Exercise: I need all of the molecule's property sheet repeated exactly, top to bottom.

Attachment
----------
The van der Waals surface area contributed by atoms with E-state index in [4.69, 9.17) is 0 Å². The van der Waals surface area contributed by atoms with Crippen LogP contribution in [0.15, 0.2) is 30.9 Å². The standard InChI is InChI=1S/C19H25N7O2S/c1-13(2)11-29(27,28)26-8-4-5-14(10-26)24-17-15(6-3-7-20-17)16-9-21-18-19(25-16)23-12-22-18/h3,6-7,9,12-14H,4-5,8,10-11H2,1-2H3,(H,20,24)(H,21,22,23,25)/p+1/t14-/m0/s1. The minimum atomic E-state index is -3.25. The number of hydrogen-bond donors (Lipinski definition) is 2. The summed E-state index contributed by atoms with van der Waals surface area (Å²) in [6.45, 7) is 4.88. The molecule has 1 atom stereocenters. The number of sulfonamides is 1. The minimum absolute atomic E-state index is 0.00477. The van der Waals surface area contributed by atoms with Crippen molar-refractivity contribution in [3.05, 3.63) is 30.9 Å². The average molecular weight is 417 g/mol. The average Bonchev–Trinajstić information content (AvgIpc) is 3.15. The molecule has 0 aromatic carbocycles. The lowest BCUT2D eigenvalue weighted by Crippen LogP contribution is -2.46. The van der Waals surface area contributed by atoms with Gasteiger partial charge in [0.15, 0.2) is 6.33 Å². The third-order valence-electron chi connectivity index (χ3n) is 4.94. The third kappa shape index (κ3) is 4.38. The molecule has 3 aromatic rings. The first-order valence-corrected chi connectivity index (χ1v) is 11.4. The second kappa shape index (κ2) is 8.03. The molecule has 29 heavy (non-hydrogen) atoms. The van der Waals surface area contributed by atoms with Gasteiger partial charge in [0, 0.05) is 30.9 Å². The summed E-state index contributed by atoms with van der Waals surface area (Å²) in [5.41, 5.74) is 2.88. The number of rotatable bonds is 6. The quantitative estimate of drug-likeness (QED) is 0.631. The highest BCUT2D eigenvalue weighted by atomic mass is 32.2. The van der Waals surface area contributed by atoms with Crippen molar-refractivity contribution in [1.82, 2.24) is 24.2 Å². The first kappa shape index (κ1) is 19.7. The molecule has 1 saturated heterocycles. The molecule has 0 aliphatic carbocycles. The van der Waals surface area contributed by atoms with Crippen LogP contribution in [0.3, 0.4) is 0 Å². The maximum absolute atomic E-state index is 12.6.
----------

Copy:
The van der Waals surface area contributed by atoms with E-state index in [4.69, 9.17) is 0 Å². The van der Waals surface area contributed by atoms with Crippen LogP contribution in [0.15, 0.2) is 30.9 Å². The standard InChI is InChI=1S/C19H25N7O2S/c1-13(2)11-29(27,28)26-8-4-5-14(10-26)24-17-15(6-3-7-20-17)16-9-21-18-19(25-16)23-12-22-18/h3,6-7,9,12-14H,4-5,8,10-11H2,1-2H3,(H,20,24)(H,21,22,23,25)/p+1/t14-/m0/s1. The minimum atomic E-state index is -3.25. The number of hydrogen-bond donors (Lipinski definition) is 2. The summed E-state index contributed by atoms with van der Waals surface area (Å²) in [6.45, 7) is 4.88. The molecule has 1 atom stereocenters. The number of sulfonamides is 1. The minimum absolute atomic E-state index is 0.00477. The van der Waals surface area contributed by atoms with Crippen molar-refractivity contribution in [3.05, 3.63) is 30.9 Å². The average molecular weight is 417 g/mol. The average Bonchev–Trinajstić information content (AvgIpc) is 3.15. The molecule has 0 aromatic carbocycles. The lowest BCUT2D eigenvalue weighted by Crippen LogP contribution is -2.46. The van der Waals surface area contributed by atoms with Gasteiger partial charge in [0.15, 0.2) is 6.33 Å². The third-order valence-electron chi connectivity index (χ3n) is 4.94. The third kappa shape index (κ3) is 4.38. The molecule has 3 aromatic rings. The first-order valence-corrected chi connectivity index (χ1v) is 11.4. The second kappa shape index (κ2) is 8.03. The molecule has 29 heavy (non-hydrogen) atoms. The van der Waals surface area contributed by atoms with Gasteiger partial charge in [0, 0.05) is 30.9 Å². The summed E-state index contributed by atoms with van der Waals surface area (Å²) in [5.41, 5.74) is 2.88. The number of rotatable bonds is 6. The quantitative estimate of drug-likeness (QED) is 0.631. The highest BCUT2D eigenvalue weighted by atomic mass is 32.2. The van der Waals surface area contributed by atoms with Crippen molar-refractivity contribution in [1.82, 2.24) is 24.2 Å². The first kappa shape index (κ1) is 19.7. The molecule has 1 saturated heterocycles. The molecule has 0 aliphatic carbocycles. The van der Waals surface area contributed by atoms with Crippen LogP contribution in [0.3, 0.4) is 0 Å². The maximum absolute atomic E-state index is 12.6.